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The Great Divide: Birth States of U.S. Supreme Court Justices

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Only 11 of 111 justices have been born in the 24 states west of the Mississippi River; just 25 percent over the last 50 years

When Elena Kagan was nominated to the Supreme Court by Barack Obama earlier this year, it was observed by many journalists that - should she be confirmed - every current member of the Court would have received their law degree from either Harvard (John Roberts, Stephen Breyer, Ruth Bader Ginsburg, Anthony Kennedy, Antonin Scalia, Kagan) or Yale (Sonia Sotomayor, Samuel Alito, Clarence Thomas).

But Kagan's confirmation would continue another trend that has persisted throughout the 19th and 20th Centuries and into the 2000s - a trend related to the geographic origin of the justices.

Kagan is a New Yorker, and would mark the fourth of the last six justices who were born in the Empire State (Sotomayor, Ginsburg, and Roberts).

Taking a wider view, Kagan would join six other justices born east of the Mississippi River: her fellow New Yorkers plus Alito (New Jersey), Scalia (New Jersey), and Thomas (Georgia). Only Breyer and Kennedy were born west of the river (both in California).

All told, a Smart Politics analysis finds only 11 of the 111 justices who have served on the Court were born in the 24 states west of the Mississippi River, with 94 justices born in the eastern half of the country and 6 born in foreign nations.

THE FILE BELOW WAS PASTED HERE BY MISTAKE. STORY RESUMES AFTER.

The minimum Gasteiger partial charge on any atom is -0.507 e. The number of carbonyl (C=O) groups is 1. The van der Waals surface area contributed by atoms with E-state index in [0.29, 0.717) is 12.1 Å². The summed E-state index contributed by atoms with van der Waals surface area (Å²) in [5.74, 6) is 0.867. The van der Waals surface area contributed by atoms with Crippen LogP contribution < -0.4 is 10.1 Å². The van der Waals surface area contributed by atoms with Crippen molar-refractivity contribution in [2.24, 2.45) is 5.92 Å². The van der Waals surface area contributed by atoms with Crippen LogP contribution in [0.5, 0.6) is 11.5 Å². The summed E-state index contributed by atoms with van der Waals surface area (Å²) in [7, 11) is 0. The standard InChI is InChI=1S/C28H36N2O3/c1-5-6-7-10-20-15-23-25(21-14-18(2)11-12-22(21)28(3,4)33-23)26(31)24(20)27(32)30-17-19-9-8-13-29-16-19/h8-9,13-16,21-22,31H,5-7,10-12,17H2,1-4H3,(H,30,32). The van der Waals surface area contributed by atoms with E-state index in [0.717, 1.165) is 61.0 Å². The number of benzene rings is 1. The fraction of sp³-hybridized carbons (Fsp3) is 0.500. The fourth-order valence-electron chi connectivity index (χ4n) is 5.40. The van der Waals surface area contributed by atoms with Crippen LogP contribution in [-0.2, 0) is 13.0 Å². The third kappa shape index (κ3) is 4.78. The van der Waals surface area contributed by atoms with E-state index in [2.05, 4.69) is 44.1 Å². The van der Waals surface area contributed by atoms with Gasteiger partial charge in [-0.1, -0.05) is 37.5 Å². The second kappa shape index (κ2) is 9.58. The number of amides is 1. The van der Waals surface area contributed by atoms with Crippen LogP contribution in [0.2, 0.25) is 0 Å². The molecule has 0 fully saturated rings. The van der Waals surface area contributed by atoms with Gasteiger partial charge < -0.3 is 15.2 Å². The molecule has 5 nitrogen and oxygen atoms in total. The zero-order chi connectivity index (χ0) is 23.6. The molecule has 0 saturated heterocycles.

There is one obvious factor that explains why the the Court would be naturally tilted towards easterners across history, at least through the first few generations of the country - statehood was generally achieved from east to west across the nation over time.

As such, a majority of the nation's population has always resided on the east side of the river (although most of the fastest growing states are currently out west).

But this does not completely account for the ongoing imbalance in the geographic origins of the justices today.

The 2008 U.S. Census population estimates find that the 26 states east of the Mississippi comprise approximately 59 percent of the nation's population, with the 24 states to the west totaling approximately 41 percent.

And what states have given birth to the most justices over the past 221 years?

New York leads the way, with 13, including luminaries such as Benjamin Cardozo (pictured) and John Jay, the first Chief Justice of the Court.

The string of three New Yorkers to reach the bench (with Kagan pending) over the past generation ends a bit of a drought for the Empire State.